There was another paper published in the August issue of the Canadian Veterinary Journal about Baylisascaris procyonis (roundworms) in raccoons, this time in Winnipeg, Manitoba (Sexsmith et al 2009). The study was actually undertaken after infection with B. procyonis larvae was identifed as the cause of death of several animals in the collection at the Assiniboine Park Zoo in Winnipeg.
The researchers collected feces from 52 active raccoon latrines around the city and from 114 "nuisance" raccoons that were caught, euthanised and submitted for necropsy to the local lab. Interestingly, the vast majority of latrines and nuissance raccoons were found close to the two major rivers that run through Winnipeg. Half (50%) of all the latrines were positive for roundworm eggs on at least one sample (out of a possible 3). Among the necropsied raccoons, 61/114 (53.5%) were positive for roundworms. Adult raccoons were almost four times as likely to carry roundworms than juveniles (which is in contrast to a previous study that found juveniles more likely to be infected), and bigger raccoons (over 2.75 kg) were more than seven times as likely to carry roundworms compared to smaller animals. Although there are regions where the prevalence of B. procyonis s reported to be very low, Winnipeg, like many other regions of North America, has joined the ranks of those where the prevalence is high and the public needs to be aware of the associated risks.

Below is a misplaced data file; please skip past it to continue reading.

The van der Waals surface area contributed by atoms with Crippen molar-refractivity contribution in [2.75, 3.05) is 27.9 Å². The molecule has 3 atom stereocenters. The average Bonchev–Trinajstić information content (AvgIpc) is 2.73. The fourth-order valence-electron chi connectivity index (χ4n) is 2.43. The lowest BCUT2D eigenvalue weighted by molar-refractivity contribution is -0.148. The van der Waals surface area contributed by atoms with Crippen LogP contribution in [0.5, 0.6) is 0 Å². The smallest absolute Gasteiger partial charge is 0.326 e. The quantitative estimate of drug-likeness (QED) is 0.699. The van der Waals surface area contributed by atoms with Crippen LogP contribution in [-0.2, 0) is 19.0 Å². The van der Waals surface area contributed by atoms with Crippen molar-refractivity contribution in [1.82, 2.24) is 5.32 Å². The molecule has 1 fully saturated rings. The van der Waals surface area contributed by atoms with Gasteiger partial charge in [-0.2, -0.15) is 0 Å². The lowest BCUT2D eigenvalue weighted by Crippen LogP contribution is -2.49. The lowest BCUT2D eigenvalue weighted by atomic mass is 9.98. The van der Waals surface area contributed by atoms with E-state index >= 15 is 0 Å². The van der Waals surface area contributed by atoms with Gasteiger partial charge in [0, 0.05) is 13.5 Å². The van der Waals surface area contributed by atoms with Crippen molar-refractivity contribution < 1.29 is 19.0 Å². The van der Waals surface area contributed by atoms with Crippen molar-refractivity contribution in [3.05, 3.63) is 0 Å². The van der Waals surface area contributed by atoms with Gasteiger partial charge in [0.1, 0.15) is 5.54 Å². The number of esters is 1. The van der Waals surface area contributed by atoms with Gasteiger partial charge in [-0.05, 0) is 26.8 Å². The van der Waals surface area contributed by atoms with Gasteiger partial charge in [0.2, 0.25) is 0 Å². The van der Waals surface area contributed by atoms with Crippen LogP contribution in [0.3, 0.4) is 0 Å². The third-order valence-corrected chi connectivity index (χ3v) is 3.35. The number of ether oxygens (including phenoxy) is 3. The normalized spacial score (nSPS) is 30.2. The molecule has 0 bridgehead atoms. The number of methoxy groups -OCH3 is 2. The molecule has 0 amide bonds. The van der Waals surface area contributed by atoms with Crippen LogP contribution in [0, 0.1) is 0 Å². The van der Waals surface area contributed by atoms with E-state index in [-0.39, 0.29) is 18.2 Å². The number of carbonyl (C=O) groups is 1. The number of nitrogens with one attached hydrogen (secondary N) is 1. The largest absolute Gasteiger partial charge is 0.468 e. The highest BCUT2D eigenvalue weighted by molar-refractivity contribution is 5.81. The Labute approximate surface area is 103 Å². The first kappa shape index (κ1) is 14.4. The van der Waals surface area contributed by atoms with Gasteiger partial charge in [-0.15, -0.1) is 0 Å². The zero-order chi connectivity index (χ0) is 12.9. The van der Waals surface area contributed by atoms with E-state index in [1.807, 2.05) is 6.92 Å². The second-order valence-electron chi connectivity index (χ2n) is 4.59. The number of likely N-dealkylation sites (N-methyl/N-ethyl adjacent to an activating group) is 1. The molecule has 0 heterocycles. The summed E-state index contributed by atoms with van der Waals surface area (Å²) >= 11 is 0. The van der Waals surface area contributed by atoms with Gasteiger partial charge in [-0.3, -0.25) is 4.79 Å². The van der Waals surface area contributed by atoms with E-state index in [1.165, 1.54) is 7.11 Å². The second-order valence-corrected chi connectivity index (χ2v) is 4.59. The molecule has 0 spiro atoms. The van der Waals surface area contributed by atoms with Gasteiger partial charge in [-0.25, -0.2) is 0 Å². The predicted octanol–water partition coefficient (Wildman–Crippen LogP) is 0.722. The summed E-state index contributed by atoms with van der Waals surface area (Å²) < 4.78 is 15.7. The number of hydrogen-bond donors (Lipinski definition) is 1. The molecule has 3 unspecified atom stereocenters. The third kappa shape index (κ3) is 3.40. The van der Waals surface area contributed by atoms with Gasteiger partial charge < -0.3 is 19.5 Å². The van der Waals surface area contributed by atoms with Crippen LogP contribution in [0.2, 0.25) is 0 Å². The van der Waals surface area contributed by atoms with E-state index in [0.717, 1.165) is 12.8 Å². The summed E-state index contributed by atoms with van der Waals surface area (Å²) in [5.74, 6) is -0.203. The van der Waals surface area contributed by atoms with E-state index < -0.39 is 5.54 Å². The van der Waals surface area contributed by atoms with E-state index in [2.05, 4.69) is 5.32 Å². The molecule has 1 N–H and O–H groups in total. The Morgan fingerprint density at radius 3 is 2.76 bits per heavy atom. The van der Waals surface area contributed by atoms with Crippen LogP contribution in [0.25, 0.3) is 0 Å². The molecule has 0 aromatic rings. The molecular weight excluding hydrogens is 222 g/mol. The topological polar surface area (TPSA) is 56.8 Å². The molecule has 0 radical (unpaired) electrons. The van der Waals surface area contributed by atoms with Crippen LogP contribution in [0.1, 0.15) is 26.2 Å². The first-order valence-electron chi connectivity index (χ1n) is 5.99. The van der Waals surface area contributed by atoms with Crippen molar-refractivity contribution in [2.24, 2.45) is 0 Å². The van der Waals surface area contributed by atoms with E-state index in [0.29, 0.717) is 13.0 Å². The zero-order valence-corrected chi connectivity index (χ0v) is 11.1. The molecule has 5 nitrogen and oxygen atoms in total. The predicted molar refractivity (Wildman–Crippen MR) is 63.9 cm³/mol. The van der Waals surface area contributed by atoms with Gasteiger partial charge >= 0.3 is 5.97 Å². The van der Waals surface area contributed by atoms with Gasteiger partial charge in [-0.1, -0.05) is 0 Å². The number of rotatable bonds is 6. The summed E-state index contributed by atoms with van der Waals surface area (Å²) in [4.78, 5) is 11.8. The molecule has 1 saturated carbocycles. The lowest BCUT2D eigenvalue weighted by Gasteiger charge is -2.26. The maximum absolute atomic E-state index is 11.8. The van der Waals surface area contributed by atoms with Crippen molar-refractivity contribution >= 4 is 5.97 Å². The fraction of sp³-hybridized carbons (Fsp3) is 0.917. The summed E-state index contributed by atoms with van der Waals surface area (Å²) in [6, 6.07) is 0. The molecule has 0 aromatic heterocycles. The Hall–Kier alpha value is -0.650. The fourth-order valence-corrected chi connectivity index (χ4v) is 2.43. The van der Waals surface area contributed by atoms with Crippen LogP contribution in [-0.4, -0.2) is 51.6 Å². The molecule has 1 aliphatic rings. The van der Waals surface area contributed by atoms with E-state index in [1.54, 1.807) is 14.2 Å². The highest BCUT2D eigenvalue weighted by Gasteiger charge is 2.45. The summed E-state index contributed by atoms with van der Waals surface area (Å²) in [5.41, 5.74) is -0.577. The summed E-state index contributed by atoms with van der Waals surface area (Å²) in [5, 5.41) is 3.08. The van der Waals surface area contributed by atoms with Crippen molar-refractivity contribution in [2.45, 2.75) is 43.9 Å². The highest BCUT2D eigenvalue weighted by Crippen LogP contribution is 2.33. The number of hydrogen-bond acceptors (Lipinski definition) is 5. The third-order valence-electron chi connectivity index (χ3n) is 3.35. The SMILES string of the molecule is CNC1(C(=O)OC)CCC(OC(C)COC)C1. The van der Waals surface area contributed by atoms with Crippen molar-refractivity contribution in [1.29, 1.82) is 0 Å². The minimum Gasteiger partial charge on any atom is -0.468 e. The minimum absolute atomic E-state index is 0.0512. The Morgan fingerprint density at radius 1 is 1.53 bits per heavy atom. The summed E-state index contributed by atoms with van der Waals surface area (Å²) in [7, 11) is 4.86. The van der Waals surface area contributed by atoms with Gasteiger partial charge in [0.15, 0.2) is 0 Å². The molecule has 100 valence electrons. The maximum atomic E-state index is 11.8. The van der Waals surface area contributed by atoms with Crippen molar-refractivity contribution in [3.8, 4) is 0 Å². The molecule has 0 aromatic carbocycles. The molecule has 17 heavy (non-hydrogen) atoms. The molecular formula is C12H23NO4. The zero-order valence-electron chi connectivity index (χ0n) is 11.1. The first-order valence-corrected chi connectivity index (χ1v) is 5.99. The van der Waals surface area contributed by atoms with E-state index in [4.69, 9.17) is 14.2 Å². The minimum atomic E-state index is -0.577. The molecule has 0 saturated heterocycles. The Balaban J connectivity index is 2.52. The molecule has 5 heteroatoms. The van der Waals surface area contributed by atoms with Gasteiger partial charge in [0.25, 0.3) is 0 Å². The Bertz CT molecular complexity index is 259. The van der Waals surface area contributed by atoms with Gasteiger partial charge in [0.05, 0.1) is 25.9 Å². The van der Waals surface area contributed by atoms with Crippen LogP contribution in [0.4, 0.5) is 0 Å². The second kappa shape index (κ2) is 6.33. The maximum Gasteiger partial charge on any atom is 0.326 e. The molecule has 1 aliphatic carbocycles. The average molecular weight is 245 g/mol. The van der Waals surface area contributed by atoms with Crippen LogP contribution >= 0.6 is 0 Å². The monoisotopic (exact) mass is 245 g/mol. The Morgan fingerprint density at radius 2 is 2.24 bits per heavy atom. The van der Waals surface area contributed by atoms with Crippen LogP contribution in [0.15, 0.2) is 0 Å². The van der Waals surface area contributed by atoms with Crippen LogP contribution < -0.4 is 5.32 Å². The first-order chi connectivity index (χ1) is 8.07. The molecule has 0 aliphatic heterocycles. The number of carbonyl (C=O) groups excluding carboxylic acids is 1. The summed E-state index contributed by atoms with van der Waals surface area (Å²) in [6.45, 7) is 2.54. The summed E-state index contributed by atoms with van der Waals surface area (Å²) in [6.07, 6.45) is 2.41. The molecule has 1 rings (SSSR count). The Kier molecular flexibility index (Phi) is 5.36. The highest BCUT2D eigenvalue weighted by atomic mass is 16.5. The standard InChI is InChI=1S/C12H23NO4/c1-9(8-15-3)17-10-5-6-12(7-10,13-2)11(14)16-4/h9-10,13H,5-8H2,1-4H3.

The most severe zoonotic disease caused by B. procyonis is called neural larval migrans (NLM), which results from migration of parasite larvae through the central nervous system (i.e. brain). Two of the reasons this is much more of a concern with raccoon roundworms (Baylisascaris) compared to dog and cat roundworms (Toxocara) are:
1) A massive number of parasite eggs are passed in the feces of infected raccoons (which typically have a very high burden of adult worms). Coupled with the fact that the eggs are further concentrated in areas where many raccoons defecate (latrines), this can lead to heavy exposure of people (or animals) who come in contact with the soil in these areas, which greatly increases the risk of infection.
2) The larvae of B. procyonis are very active migrators, and they get bigger as they migrate through tissues – much bigger than Toxocara larvae ever get, which means they also tend to cause a lot more damage before they’re finally (if ever) trapped or killed by the body’s immune response.
Natural infection of dogs living in the same areas as raccoons has been found – it’s not common, but it appears to occur frequently enough to warrant noting. Dogs and cats can also be infected by their own species of roundworms, which will also result in parasite eggs being shed in the feces. It’s important to have your veterinarian perform a fecal examination for your pet on a regular basis so any parasite infestations (roundworm or other) can be treated.
Dogs and cats may also be susceptible to larval migrans in the same manner as people (and the animals at the zoo in Winnipeg) if they are exposed to high numbers of infectious eggs. Remember that roundworm eggs must be swallowed in order for infection of any kind to occur, so good hand hygiene and avoiding soil contamination of food are key to preventing transmission. Also, do not allow your pet to dig or play in an area where raccoons defecate (preventing direct contact between your dog and raccoons should go without saying!). And of course, feces of any kind (and from any species) should be treated as infectious material, and handled with appropriate precautions.
More information about Baylisascaris and raccoon latrines is available in our archives.